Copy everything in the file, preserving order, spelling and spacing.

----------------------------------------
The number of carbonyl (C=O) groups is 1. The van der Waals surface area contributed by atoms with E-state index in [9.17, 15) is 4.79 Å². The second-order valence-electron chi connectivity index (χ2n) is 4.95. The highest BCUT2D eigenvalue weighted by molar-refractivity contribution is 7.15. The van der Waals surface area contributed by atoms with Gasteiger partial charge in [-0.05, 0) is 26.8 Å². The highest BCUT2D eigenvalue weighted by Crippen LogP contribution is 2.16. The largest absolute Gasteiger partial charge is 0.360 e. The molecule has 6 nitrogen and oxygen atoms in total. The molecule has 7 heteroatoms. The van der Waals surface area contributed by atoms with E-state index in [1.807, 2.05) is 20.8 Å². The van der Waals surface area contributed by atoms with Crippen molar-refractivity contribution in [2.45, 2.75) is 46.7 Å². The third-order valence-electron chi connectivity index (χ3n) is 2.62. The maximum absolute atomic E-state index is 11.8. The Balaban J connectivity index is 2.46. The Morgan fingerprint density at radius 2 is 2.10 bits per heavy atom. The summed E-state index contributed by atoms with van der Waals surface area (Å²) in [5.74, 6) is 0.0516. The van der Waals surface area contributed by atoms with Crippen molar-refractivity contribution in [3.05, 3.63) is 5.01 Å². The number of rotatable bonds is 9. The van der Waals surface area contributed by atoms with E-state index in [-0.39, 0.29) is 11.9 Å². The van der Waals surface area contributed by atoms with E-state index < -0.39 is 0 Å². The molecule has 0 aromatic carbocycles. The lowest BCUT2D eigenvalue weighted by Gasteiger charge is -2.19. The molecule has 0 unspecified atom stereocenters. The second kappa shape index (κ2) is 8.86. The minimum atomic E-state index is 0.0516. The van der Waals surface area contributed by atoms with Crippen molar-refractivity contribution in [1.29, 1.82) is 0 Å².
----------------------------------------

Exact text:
The number of carbonyl (C=O) groups is 1. The van der Waals surface area contributed by atoms with E-state index in [9.17, 15) is 4.79 Å². The second-order valence-electron chi connectivity index (χ2n) is 4.95. The highest BCUT2D eigenvalue weighted by molar-refractivity contribution is 7.15. The van der Waals surface area contributed by atoms with Gasteiger partial charge in [-0.05, 0) is 26.8 Å². The highest BCUT2D eigenvalue weighted by Crippen LogP contribution is 2.16. The largest absolute Gasteiger partial charge is 0.360 e. The molecule has 6 nitrogen and oxygen atoms in total. The molecule has 7 heteroatoms. The van der Waals surface area contributed by atoms with E-state index in [1.807, 2.05) is 20.8 Å². The van der Waals surface area contributed by atoms with Crippen molar-refractivity contribution in [2.45, 2.75) is 46.7 Å². The third-order valence-electron chi connectivity index (χ3n) is 2.62. The maximum absolute atomic E-state index is 11.8. The Balaban J connectivity index is 2.46. The Morgan fingerprint density at radius 2 is 2.10 bits per heavy atom. The summed E-state index contributed by atoms with van der Waals surface area (Å²) in [5.74, 6) is 0.0516. The van der Waals surface area contributed by atoms with Crippen molar-refractivity contribution in [3.05, 3.63) is 5.01 Å². The number of rotatable bonds is 9. The van der Waals surface area contributed by atoms with E-state index in [-0.39, 0.29) is 11.9 Å². The van der Waals surface area contributed by atoms with E-state index < -0.39 is 0 Å². The molecule has 0 aromatic carbocycles. The lowest BCUT2D eigenvalue weighted by Gasteiger charge is -2.19. The molecule has 0 unspecified atom stereocenters. The second kappa shape index (κ2) is 8.86. The minimum atomic E-state index is 0.0516. The van der Waals surface area contributed by atoms with Crippen molar-refractivity contribution in [1.29, 1.82) is 0 Å².